The manual reconstruction (or tracing) of neuron morphology consists of several rounds of examination. In each round, an annotator manually traces all the neuronal points, and then another annotator validates the reconstructed results and marks the mistakes, which are going to be corrected in the next round. Such process usually needs to be repeated for three times unless there are no further mistakes. The neurons passing the final round are used as the gold standard for the correct reconstructions, while the neurons with marked mistakes can be employed as the incorrect cases.
In this study, there are 254 neurons with correct reconstructions, and each of them has 1 or 2 wrong reconstructions from different rounds (421 wrong reconstructions in total). To clarify notations, up case letter is used to represent a neuron reconstruction and lower case letter is applied to indicate a single neuronal point. A reconstructed neuron is stored in an SWC file, which is a standardized neuromorphometric format  and commonly used for neuron reconstruction sharing as well as neuronal morphology analysis. Each line in an SWC file represents a neuronal point with its seven properties, including the voxel’s identifier number, neuronal type (soma, axon and dendrite), x coordinate, y coordinate, z coordinate, radius, and the identifier number of its parent ( is known as the child of ). In addition, the corresponding 3D optical microscope images cropped based on the SWC files are used to provide the intensity information of the neurons and the surrounding background.
2.2 Problem Formulation
To determine whether the reconstruction of a neuron is correct or not, an intuitive way is to first generate a 3D binary map based on the SWC file, in which the intensities of the voxels labeled as neuronal points are set to be 1 and the intensities of the rest voxels are set to be 0; then add this binary map as another channel to the corresponding optical microscope image; and finally feed the concatenated image into a deep neural network for classification. However, the size of the 3D optical microscope image could be extremely large,i.e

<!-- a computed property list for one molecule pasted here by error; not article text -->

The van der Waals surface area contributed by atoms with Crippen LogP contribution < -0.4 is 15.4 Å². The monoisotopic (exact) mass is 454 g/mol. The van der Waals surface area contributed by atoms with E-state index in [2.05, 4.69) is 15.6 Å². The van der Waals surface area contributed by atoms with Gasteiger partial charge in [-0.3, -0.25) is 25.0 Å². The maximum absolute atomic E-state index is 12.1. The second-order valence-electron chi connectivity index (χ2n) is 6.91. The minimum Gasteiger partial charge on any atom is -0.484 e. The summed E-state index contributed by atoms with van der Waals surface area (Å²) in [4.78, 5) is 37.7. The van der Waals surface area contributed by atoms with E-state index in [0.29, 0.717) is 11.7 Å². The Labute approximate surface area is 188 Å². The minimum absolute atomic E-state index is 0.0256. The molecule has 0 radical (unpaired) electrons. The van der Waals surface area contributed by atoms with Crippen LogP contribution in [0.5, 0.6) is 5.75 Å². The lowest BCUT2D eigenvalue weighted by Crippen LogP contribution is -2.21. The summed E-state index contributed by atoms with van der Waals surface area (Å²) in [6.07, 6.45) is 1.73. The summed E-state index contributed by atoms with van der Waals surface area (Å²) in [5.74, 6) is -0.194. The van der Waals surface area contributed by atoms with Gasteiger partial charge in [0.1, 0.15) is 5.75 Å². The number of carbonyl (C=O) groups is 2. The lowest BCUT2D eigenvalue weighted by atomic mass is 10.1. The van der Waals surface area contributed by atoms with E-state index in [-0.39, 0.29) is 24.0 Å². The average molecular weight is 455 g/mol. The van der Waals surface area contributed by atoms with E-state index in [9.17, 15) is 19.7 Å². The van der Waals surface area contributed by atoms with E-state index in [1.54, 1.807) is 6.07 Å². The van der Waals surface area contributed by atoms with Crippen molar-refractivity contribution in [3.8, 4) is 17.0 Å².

., thousands of voxels in each dimension. With such a large image as input, the classifier requires several terabytes of memory and months to train. In addition, due to the sparsity of a single neuron reconstruction as shown in Fig.3, this large image may feed too much irrelevant information to the network and lead to inferior performance. On the other hand, such a classifier can only provide the evaluation of the whole neuron. It would still be difficult for the annotators to locate the problem due to the tens of thousands points in each neuron.
Therefore, we choose to perform the classification on each single point in this work instead of the whole image. A commonly used approach for point-wise recognition is to crop a small region around a point from the whole image and feed it to a deep neural network to determine the category of this point. However, an incorrect reconstruction does not mean that all its neuronal points are wrongly traced. Comparison between the correct and wrong reconstruction is necessary to determine the category of points.
Considering the possible disturbance of manual tracing, slight deviations of coordinates should be allowed. We define a point from reconstruction having a match in reconstruction if 1) and are the reconstructions of the same neuron; 2) there is a point in whose Euclidean distance to is less than a threshold (set as 4 in this study), i.e.,